- the extent to which each parent has fulfilled or failed to fulfil, their obligation to maintain the child;
- the likely effect of any changes in the child’s circumstances, such as being separated from either parent;
- the practical difficultly and expense of the child spending time with and communicating with a parent. And whether that difficulty or expense will affect the child’s right to maintain personal relations and direct contact with both parents on a regular basis;
- the capacity of each parent or other person, to provide for the needs of the child, including emotion and intellectual needs;
- the maturity, gender, lifestyle and background (lifestyle, cultural and traditions) of the parents and child;
- if the child is Aboriginal or Torrens Strait Islander and the child’s right to experience this culture;
- each parent’s attitude to the child and to the responsibilities of parenthood;
- any family violence involving the child or member of the child’s family;
- whether a Family Violence Order applies;
- whether it would be preferable to make an Order that would be least likely to lead to the institution of further proceedings in relation to the child; and
- any other fact or circumstance that the Court thinks is relevant.
Accordingly, the child should spend equal time with both parents and should communicate with the other parent, whom they are not currently spending time with. However, if this type of arrangement is not appropriate due to it not being in the best interests of the child or not reasonably practicable to continue to facilitate in future years, then consideration is given to the child spending “Substantial and Significant Time” with his parents. This means, that the child will generally live with one parent and spend frequent time with the other parent on a scheduled basis for sufficient periods of time on each occasion to ensure the child develops a relationship with the other parent. Additional time is scheduled for days of significance and school holidays. Arrangements will differ depending on the child’s age, with future arrangements to trigger when the child reaches certain developmental or age milestones.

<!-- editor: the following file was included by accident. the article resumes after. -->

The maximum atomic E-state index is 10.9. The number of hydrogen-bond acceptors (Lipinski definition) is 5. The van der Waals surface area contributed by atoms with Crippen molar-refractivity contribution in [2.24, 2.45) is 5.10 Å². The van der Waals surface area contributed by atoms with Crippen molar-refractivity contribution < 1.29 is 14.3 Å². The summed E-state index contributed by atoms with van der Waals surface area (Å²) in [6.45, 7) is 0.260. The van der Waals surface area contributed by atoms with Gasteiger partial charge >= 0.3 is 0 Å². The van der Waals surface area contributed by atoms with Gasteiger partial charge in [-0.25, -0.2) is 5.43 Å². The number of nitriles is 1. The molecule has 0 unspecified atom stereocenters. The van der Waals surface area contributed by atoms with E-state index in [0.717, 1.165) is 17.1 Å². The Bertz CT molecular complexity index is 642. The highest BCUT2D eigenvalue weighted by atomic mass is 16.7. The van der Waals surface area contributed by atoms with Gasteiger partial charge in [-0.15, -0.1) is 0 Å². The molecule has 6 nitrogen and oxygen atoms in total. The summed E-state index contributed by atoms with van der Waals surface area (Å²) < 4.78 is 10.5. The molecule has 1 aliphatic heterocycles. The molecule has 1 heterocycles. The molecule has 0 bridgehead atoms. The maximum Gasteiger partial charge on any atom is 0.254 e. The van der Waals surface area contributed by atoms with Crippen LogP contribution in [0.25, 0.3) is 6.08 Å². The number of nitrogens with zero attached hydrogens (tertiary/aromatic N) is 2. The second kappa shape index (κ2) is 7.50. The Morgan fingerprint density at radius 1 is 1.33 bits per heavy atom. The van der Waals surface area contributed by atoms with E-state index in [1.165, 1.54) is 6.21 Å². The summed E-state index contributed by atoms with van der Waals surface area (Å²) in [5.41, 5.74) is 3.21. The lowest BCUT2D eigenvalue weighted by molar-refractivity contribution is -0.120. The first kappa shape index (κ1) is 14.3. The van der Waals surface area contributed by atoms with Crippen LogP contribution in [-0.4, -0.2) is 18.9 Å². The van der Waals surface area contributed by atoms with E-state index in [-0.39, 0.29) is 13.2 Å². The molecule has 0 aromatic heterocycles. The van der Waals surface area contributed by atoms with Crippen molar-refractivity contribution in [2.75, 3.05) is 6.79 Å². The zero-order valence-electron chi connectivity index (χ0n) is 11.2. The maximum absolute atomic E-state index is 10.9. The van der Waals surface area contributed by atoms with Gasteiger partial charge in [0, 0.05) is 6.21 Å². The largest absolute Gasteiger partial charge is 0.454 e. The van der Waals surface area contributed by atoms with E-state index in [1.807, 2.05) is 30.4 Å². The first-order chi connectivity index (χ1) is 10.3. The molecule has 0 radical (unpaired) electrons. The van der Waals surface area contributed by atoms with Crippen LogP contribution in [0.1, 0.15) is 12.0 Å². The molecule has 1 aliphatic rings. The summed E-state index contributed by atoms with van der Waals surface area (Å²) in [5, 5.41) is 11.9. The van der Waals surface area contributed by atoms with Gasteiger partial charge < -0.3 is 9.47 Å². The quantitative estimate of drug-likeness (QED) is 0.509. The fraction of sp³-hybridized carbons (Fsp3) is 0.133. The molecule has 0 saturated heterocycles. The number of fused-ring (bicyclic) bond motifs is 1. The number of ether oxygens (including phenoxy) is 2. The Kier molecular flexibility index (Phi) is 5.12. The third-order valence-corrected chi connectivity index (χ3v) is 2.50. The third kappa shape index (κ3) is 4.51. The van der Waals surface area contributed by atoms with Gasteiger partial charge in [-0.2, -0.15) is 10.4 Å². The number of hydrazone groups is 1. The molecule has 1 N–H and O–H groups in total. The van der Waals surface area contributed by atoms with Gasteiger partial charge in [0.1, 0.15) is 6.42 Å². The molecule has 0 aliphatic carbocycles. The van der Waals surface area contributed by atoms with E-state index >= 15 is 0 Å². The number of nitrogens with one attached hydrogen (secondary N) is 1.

Should Court proceedings be commenced, parties may anticipate the appointment of an Independent Children’s Lawyer (ICL) in certain circumstances. The costs of the ICL are usually equally funded by the parties.
The Court will also direct the parties to attend a Child Dispute Conference (CDC) with a Family Consultant (psychologist or social workers), who will usually separately interview each party to discuss the issues in dispute, risk factors, the child and co-parenting relationship. The Family Consultant will then prepare a CDC Memorandum for the Court about these factors discussed, any agreement reached by the parties as well as future directions and recommendations.
Before a Final Hearing is set, the Court may also direct that a Family Report be prepared through conducting a series of interviews with the parties, observing your interactions with the child as well as consulting doctors, teachers and other professionals and Subpoena material produced (where available).
If you want to prepare Parenting Orders, feel free to contact our office for a face-to-face consultation. Alternatively, you can click on Parenting Orders to access our online services, where you can apply for Parenting Orders by yourself at a more affordable price with limited guidance.